Newspaper Page Text
Vol. YII, No. 23.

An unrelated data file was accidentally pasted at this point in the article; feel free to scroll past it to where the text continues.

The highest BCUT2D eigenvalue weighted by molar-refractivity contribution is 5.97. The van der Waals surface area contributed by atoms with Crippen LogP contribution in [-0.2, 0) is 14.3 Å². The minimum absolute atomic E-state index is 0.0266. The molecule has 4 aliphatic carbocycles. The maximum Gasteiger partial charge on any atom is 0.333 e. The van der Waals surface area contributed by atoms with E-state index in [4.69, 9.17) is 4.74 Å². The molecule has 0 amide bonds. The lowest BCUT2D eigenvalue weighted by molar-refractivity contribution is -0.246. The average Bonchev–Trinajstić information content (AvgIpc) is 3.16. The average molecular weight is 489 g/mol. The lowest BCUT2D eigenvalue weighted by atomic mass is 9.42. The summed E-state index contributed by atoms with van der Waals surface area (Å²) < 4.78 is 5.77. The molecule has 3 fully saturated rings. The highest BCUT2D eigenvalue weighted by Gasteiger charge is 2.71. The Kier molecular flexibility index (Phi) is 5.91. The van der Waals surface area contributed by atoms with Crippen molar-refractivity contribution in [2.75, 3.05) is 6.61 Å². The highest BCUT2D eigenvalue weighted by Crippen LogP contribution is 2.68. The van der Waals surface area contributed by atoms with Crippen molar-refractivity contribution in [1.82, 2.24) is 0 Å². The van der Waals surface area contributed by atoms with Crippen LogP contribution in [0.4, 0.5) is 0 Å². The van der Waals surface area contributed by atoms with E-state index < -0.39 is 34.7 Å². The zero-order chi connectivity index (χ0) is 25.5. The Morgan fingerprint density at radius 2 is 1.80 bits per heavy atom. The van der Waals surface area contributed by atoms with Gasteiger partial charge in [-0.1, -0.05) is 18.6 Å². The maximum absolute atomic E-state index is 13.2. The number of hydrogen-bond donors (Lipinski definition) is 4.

FI&ST NATIONAL BANE TAMA CITY. IOWA B. iu HALL, Pre*. 0. If. WAHBI.V, Casnier A. L. HOUOHTOR, Asst. Cashier. °ur Customers. New York Correspondent. Chatham Na tional Bank, kat"1'''?^} ^°rr,,Pon^enti Manufacturers V. *. KAKKISOll. B. 4.UALL, O.H. WAHKBN TAMA COUNTY BANK, —o»— Toledo. ilowa. 1ASUS0N, HALL ft WAS2EN, BANmS i Correepondents: Kenntio Brothers, New *"ki and Third National ltank, Chicago. PRE8IRVE THE SHADOW, ERE THE SUBSTANCE FADiJ!» J", fa. MOOIlE, is now prepared to produce SHADOW PHOTOGRAPHS In ike most improved style of modern art. 0*11 and txamin* samples of his work— SATISFACTION GUARANTEED GALLERY OVER BROWN'S GROCERY. TOLEDO, IOWA. [3-ly IN8URAK«*. WN. H. HARRISON, General Insurance Agent Toledo, Represents the CHARTER OAK LIFE INSURANCE CO., OF HARTFORD. ju30Sts$:lo,ooo.ooo Alt As following reliable Fire Insurance Companies ASTRA, of Hartford, assets $(1,000,000 Reus, of New York, assets ,r),oni,)nt) Hartford of Hartford, assets 2,7"0,tM) Pkeenix, of Ilartfcrd, Assets 1,785,000 Bpeeial attention will be givon to infurng BW*LLl.N(i8, I!A UN'S and CONTEXTS aainst FlllE and LIGHTNING, for ft peri ef One, Three and Five years, and at as 4btr rutts at ony one tan potnbly givt. OFFICII—In Tama County liank. 5-3 TUB CONNECTICUT MUTUAL Die Insurance Company. Org nized In 1840 Net Assail /3t,000,000. DlriJnli la Policy IIoMers,» Ptaal ume, tar 1171,47 per oent. N. C. RICE, Aftnt. 1»* BUCKINGHAM, IOWA. on NEW THING •A New Wagon 'he place to get the beet WAGON or UY made in Iowa is at the BRA.DBROOK WAGON CARRIAGE Where is kept a full supply of WAGONS and BUGGIES on hand and everything in Walter Bradbroek'a line made to order.— All crders for repairs or construction /tftbriiptly filled. »one but the I3EST MATERIAL '*sed, and only the BEST VOftKIEH EMPLOYED. All Work Warranted *T to give satisfaction. Mj$. new thing about his Wagons is th BRASS THIMBLE SKEINS, %Mehe*oell all others. All wanting Wag ns or Carriages should call upon the un ttersigned bofore purchasing. -Mr WAGON and CARRIAGE PAINT lib dotie to order. WALTER BRADBROOIv, TOLEDO. IOWA. CORNELL COLLEGE. Foil B6TII SEXES, WITH TEN EX PERIENCED Professors and Teachers full Claaaieal and Mantifie Courses Pre 'pfratory, Commercial and Ornamental De partment* ample buildings and appliances and 375 student* annually in a town not ed for temperance. Board and Tuition lov for catalogue address the President, K,K Wll. F. «Ct. •arson. Iow». .5 v %\s ®lic Toledo established 1857. Toledo, Iowa. C40tf THE PEOPLE'S STORE W. F. JOHNSTON & CO., Have now open and on exhibition, the Largest Stock of General Merchandise in Tama County, consisting of Domestic and Fine Dress Goods, Heady Made Clothing, Boots and Shoes, wrasr anrcJtrfi(5M Ware, Hats and Caps, Groceries, Hardware and Aaricul ural Implements. Umbrellas, Parasols and 2ST0TI02STS OF .AIJXJ KUISTDS. Shawls, Marseilles Quilts, Wall Paper, &c., fcc., wbich they are prepared to sell at LOWEST prices for CASH. lead in all movements, having for their object S-MAiJ, 1 lvOFITS and Quick Returns, and to lurnish to tho people ot lama ounty Goods of the Best Quality and Manufacture at greatly reduced marginal profits, they would solicit an examination of their stoek,°con lident that they can give S entires 24tf Both as to QUALITY and PRICE. F. W. i SEARLES. Largest and Best in Linn or any Adjoining County. FIRST BUSINESS HOUSE BELOW IKON BRIDGE IV. COE, Agent, Toledo. .3-23 Js*lBUhop Cedar Rapids, Iowa. E. P. BALDWIN, Is Now Established in the NEW BRICK BLOCK, And has already filled up with new staple and fancy DRY GOODS, Foreign .and Domestic Dress Goods, Ready Made Clothing Carpetings and Oil Cloths, Hosiery, Gloves, Corsets, Wteito Goods, Laccs, Shawls, Silk and Cotton Threads, Notions, Hats and Caps, Boots and Shoes, Trunks, Wall l'apor, Window Paper, Table and Pocket Cutlery, Scissors, Queeusware," Lamps. A FULL LINE OF GROCERIES, Including Tea, Coffee, /Sugar, Syrup, Iri-ed Fruit, C*c. Adhering strictly to fair, legitimate dealing, and holding out rare inducements, I expect to merit a large trade. Toledo, April 10th, 1873. THE MEDICAL EMPORIUM OX Tama County —is tho place to find— PURE DRUGS AND MEDICINES, Paints, Oils, Varnishes, Glass, Putty, Toilet and Fancy Articles, Perfumery and Toilet Soaps, School Books, and Stationery. In fact, everything usually kept in a first class drug store. Call and examine our stock and prices. We are determined not to be undersold by any Drug House in the county. Thankful for past "favors, we hope by strict attention to business, to merit a liberal share of patronage in the future. 5 31 4 -«gricm atisfaction MARBLE WORKS! SEAR.LJES dks BAXTER, DEALERS IN FOREIGN AND AMERICAN WARHT.E CO JOHNSTON AND CEDAR RAPIDS Jw ©.BAXTER, Uen'l SPHlNGhBH DEEDS, MORTGAGES &c. For Sale AT THIS OFFICE. & GO. TOLEDO, TAMA COUNTY, IOWA, THURSDAY, JUNE 5, 1873. ^Jlie ^Itrtfturle. Is published every ThuWday morning by WAB&EN HARMAH. If paid strictly in advanft the subscription* price of the CIIRONIOLB will bo $1.75 a year otherwise It will Je JJ.OO, and no subscription will be al^vrcd to rua over two years unpaid.' -r—:—- Office on Iligh Street, ISist uf Tama Coun ty Hank. afc Cash Bates ef Agvertising. 1 Inch, 1 week *. $ .80 I Inch, 1 month 2.00 1 Inch, months 4.00 1 Inch, 1 year ...i G.tO i Ctttaata. 1 yea*~.....*i,... ,...^.,12.80 Column, 1 year w 52.40 Column, 1 year 2S.80 Column, 1 year 41.40 1 Column, 1 year 80.00 Legal advertising, at legal rates. For the use of large cuts and wood typo an additional charge, varying from 10 to 20 per cent., will be made. Prompt settlements will be especled with all time-advertisers, at the close of each calender quarter. Transient advertise ments must, bo paid for in advance. UNFINISHED STILL. A baby's boot, and a sUcin of wool, Faded, and soiled and soft: Odd thing), you say, and I doubt you're right, Round a seaman's neck thia atormy Bight, Up in the yards aloft. Most like it's folly, but mate, IOOK he**: When first I weat to sea, A woman stood on yon far-off strand, ith a wedding ring on the small soft hand That clung so close t» me. My wife—God bless her I tb« day before, She sat beside my foot And the sunlight kissed her yellow hair, And the dainiy fingers, deft and fair, Knitted a baby's boot. The voyage was over—I oame ashoie What think von, 1 found there 7 A grave the daisies had pprinkled white A cottage emptj and dark as night, And this beside the chair. The little boot, 'twas unfinished still Tho tangled sk-sin lay near But the knitter had gone away to rest With the b«be asleep on her quiet breast, Down in the churchyard drear. Jjmi SLANG PHRASES. Rev. Dr. Ilall was sitting in his study one pleasant Au«ast afternoon With his thoughts intent upon his Sunday sermon, and lii.s mind with drawn from worldly cares, when his train ol thoughts was rudely inter rupted and his attention distracted from his tliemo by the following coi. versation. 'Oh, Nellte Hal!, where are you— you ought to havo been tare—the sluunimst fellow.' 'Is that you, Maggie 'Yes, come down quick, I've got something to tell you.' •I'll be there iu halt a jiffy.' Then a door opened, and in a few moments— 'What do you think? As I was coming over here there w»» just tho stunninest fellow just in front of rae. 11st as I got in front of the new church try masic roll slipped and ev ery paper in it fell slap 011 tho sid«- walk.' 'Gracioun, I should have been dam founded.' 'And so was 1, bat it was so ridic ulous that 1 almost died laughing.' Well, that fellow, do you think, stopped,turned round, and helped me pick them up. I was all hunki dory then. He wafked as far as here with me. I thanked him, of course. You know how 'tis, yourself.' Very soon it was continued but this time it was commeuced by his daughter: 'There, how's that for high Oh, isn't it sweet, how much was it, Nellie?" 'Only five dollars Cheap enough, isn't it Yes, inueed. But you were going to have pink—and this is blue.' •Never mind, it's all tho 6ame in Dutch.' The doctor peeped in to seo what they were talking about—and Miss Nellio was exhibiting her new bon net to her lriend. •It's raging hot hero.' Well, I don't know as I can make it any cooler,' said Nelly looking round. 'I 'spose father would kill me if I opened the door.' Her father the day before had re quested her to keep the door of bis etudy closed. 'I guess it's time foyne to absquat ulate,'said Maggie. •Don't tear yourself away. Are you going to attend the lecture tlus evening 'Yes I bad agtavinjg tim*. Tues day night.' •George Sauuders said he would go home with you. 'Did he He'd better learn to spell able first.' 'That's so. If there's any I hate it's these boys' bothering around they ought to be put iu a barrel and fed through the bunghole until they can behave.' 'I must bid you a fond adieu now. I've thousands of errands to perform to-day.' 'Well, good-byo.' 'Oh. tho dickutia, I've forgot my parasol.' 'Here it is.' •Now goodbye, BaaurewiMlaome to-night*' Yes goodbye.' Then tho door closed and Nellio went up stairs. Tho doctor gently shut tho door with a sly twinkle in his eye. lie sat buried in thought some littlo time. Now and then a good humored smile broke over his face, and once he shook with suppressed laughter at last, A'ith an impatient gesture he took his hat and went out for a walk, lie got as far as tho gato when an idea seemed to striko him. lie came back, hung up his hat and went in search of his wife. For a long time they were closeted together, until timo for tea. When tea was ready 88 Nellie came down equipped for the lecture. After they were fairly seatod at tho table Mrs. Hall said 'My dear, will you havo some tea?' 'In hall a jilly, utad&m.' Nellie looked up, but her father took no notice. 'lloally, this cake is quite stunning.' went on the doctor, aa solemn as a judge. Just then his napkiu fell to tho floor. 'Gracious, I'm con—dumb founded,' said tho doctor, gotting it a little wrong. Nellie gazed at hor father in per fect amazement. 'My Dear, this sattoe ia staving, where did yon gut it 'Made it,' said his wifo. coolly. '•'Oh, well, it's all Ui& same in Ger man .' Nellie dropped her knife and fork. 'You must give me some inonoy lor the butcher to morrow,'said Mrs. Ilall. 'You had better learn to spell abil ity first,' growled the doctor, sav agely. Then suddenly taking out his handkerchief, he gave his noso a tre mendous blow, 'There,' said he, 'how is that lor high?' 'I know how 'tie myself, replied his wife. This capped the climax. Tho know ledge that her father mast have heard the afternoon conversation was too much for Nellio. She burst into tears and leit tho room. Tho sago doctor nodded to bis wife, and when she got out of hearing he ex claimed 'There, wife, I guess we shall hear no more slang phrases from her.' Tho next day tho good doctor call ed his daughter into his study and said to her. 'My dear girl, don't you see how very foolish all these slang phrases are They mean nothing, but aro exceedingly injurious to those who use them. There is a great deal in companionship. If we keep compa ny and are intimate with thoso who use bad language, wo aro apt to make use of it ourselves. 'Persons are known by the company thoy keep.' When you hear a person usiug those phrases, you may be stiro that such a person does hot know what is called good society.' Newspaper Stereotyping. Perhaps the greatest improvement for facilitating the rapid production of newspapers since the introduction of the power press, is that by which newspaper forms are quickly aud cheaply stereotyped. In fact, it would harldy be possible to uso ei ther tho Bullock or the Walter press to print from typo, as the cylinder which the steroolypo form is made to fit is so small that the typo could not well bo held in plaoe. Even with the IIoo presses, however, if it were not for tho process of stereo typing, great difficulty would be ex perienced, aud was felt in former years, in printing an edition of any thing more than twenty or thirty thousand copies with sufficient rapid ity to meet the demauds of a daily newspaper. To obtain- and make ready all tho news, and have tho type set up and put iu the form, requires tho lull forco of editors, reporters am Cljronick. and compositors up to 2 and 3 o'clock iu the morning. Then stereotype plates aro made of each page, for as many presses as desired, according to tho number of copies to bo print ed. If threo of tho ten cylinder presses arc to bo used, by making three sots of plates, fifty or sixty thousand copies can bo printod per hour instead of only twenty thous and per hour, whiah was the maxi mum before tho introduction of ster eotyping. Newspaper stereotyping was first made successful about ten years ago. It must not bo supposed that this was tho first successful Btoreotyping for any kind ol printing, for printing has been done from plates almost as long as types havo bean used but by tho ordinary method of making stereotype plates from plaster of Paris moulds, tho ^imo consumed was BO great as to render this meth od totally unavailable for newspaper work. After uiany experiments, how over, what is called the taper raocsss, of making tho stereotype mould was successfully introduced. This con sists in beating into tho face of tho typo with a heavy brush, a prepared sheet, with a body almost like paper pulp, and Homowhat thicker than heavy railroad card. Tho typo form with this wet blanket kind of mould beaten into it, is then placed on a steatn bed to drive out the moisture ready from tho timo iu which the form is ready for tho stereotypers, is about twenty minutes, tho greater portiou of this buiug taken up in dryiug and baking the moulds, and tho diflioulty in doing it more rapid ly liua lu iliu Iuva itiui me type lorm when ready for the stereolyperp, is very wet, and all must, of course, bo made perfectly dry. These stereo typo plates aro made of typo metal, which consists of lead, zinc and anti mony, and they may be used to print any number of copies required. Tho cost of making these plates connot bo said to add anything to tho ex penses of a large newspaper, as lull euough is saved iu tho wear and tare of typo to cover tho cxpenso ot uiak iug tho plates. The mochauical work of a daily morning paper is nearly all done at night, as the copy of the pa per which tho city subscriber reads at his breakfast table represents tho work of printors aud editors up to I! o'clock iu the morning, and tho press men thereafter. STATE ITEMS. Davenport is to havo a glue facto ry, with a capital ot $50,003, $32, 000 being now paid in. Clear Lake school district has $2, 000 in hand, no warrauls out, and pays the highest cash price for school marras. Dubuquo has a haunted houso through which, at tho witching hour of midnight, a spectre walks with 6ilent tread1' and vanishes at the ap proach of mortal steps, A Clinton man has been buyiing eight gallons of beer tor some time in gallon kegs, lie has invited the courts to investigate. Tho Iowa and North Iowa confer ences of tho Unined Brethren church havo beeu consolidated by tho Gen eral Conference ia session iu Dayton, Ohio. Benton county holds again tho pri mary election or Mass Convention, instead of tho Delegate Convention. Tho establishment of a Grange paper is talked of at Oskaloosa. Dubuquo, it is expected will bo a Signal iServico station at an early day. A person, supposed to be Bender, tho famous Kausas murderer, has been resting in a Cedar liapids 'lock up' for some time. Tho contract for building the piers of the Wapello bridge has been let to a Leavenworth firm. The streets of Oskaloosa were lighted by gas on Tuesday night for the first time in tho history of that village. L. II. Boydston hangs his coat up in th0 sanetum:^the Brooklyn Journal. Whole No., 335 Close the Door Lightly. Close the door lightly, Bridle the breath, Our littlo carth-angel Is talking with Deatli. Gently he weee* him, Ue wishes to stay, llis arms are about him, He (tears him away. Music cemes floating Down from above. Angels are chanting Sweet welcome of love. Come, stricken weeper, And stand by the bed, Come, gate eu the sleeper, Our darling is dead. Smooth out the rlaerfofg. Close the blue eyes No wonder such beauty Was claimed in the skies Cross the hands gently Upon the white breast, So like a mild spirit, Strayed frirn tho blest. Bear him out softly, To his last rest, •Sale with his fc'avior, Darling«ls blest. Jcsu8 hath callci him, l'urc, undeliled, Take comfort, sad weeper, 'Tis well with the child. Lieutenant Governor. Tho contest for Lieutenant Gov ernor before the Republican State Convention seems to bo narrowed down to two candidates—D. W. 1 ot and harden tho mould, which, in ai^)y?art Tama. Both candidates lew minutes can bo taken oil' almost iaie ^°0^ men, and each has Btrong as hard as a sheet of card board, but au* ^'""cst supporters. Wo have holding a perfect impression of tho, carefully examined into the merits of type. To make and trim a plato' candidates and the argu with type melal is now very simple, aud the same mould can bo used for as mauy plates as desired. The short- est time occupied in getting a plato Allamakee, and Joseph ,n0Ilts brought out by their respec- l've KUPl'ortons Hart to Bil on» and bulievo Mr. Dy- l'ie heat man for the po- for tho following among other reasons First—Qualifications. —Mr. Dysart entered the Senate in 18G9, and has been there, wo believe, ever since. These years of experience have made him familiar with past legislation, nave maae turn acquainted with the members ol the Senate, and given him an insight into their qualifiea lions and capacities, which will givo him a great advantage over a new man iu making up tho committee*, by no means tho least responsible of tho duties of tho office. IIo haa a thorough aud complete knowledge of parliamentary rules and usages, auolher very important qualification in a presiding officer, aud ono that is not very easily picked up by every man. Second—His put record—On the great questions now .agUaling tho people of our State, Mr. Dysart has shown by his speeches, his votes and iuflucnce, that ho is on thesidoof the people aud against tho extortions ot monopolies.—No man in Iowa liaiA better record iu this respect than ho. A practical faimor himself, ho knows the wants of tho class, and has always labored to maintain them. At the same time I10 is not a man of one idea, nor will he represent one faction to the exclusion of all others. Third—Locality—It is generally conceded that Gov. Carpenter and State Superintendent Aberncthy will be renominated. They aro both from tho northern portion of tho State, aud it would not certainly, be either proper or just to take the candi ato for Lieutenant Governor iroin tho same section. \V 0 aro not great sticklers tor tho locality issue, but other things being equal, it is good policy, and one generally observed, to distribute the candidates through the State. Mr. Dysarl's nomination would give tho central portion ot the State a candidate, leaving the Su preme Judge to tho southern—for wo believe Judge Beck will bj re nominated, as ho should be, and will be satisfactory to all sections, Mr. Dysart is strongly endosed by his friends and neighbors, ar.d thoso who kuow him best arc tho warmest in his praises. He is a plain, unas suming man, of sterling integrity and unimpeachable honesty, has re sided iu Iowa sixteen years, is thor oughly posted iu regard to tho wants of our people, and has always beeu ready to maintain thein. These are some of the reasons why wo prefer Mr. Dysart. We havo no war to wage against Mr. Adams or his supporters, but believe the pub lic interests will bo best subseryed by the election of Mr, Dysart. And so believing, wo hope the Repubh. can State Convention will place him 011 tho ticku as tho candidate for Lieutenant 3orcrn—Palerfa M* pQiUr. f) I- Irl J: J: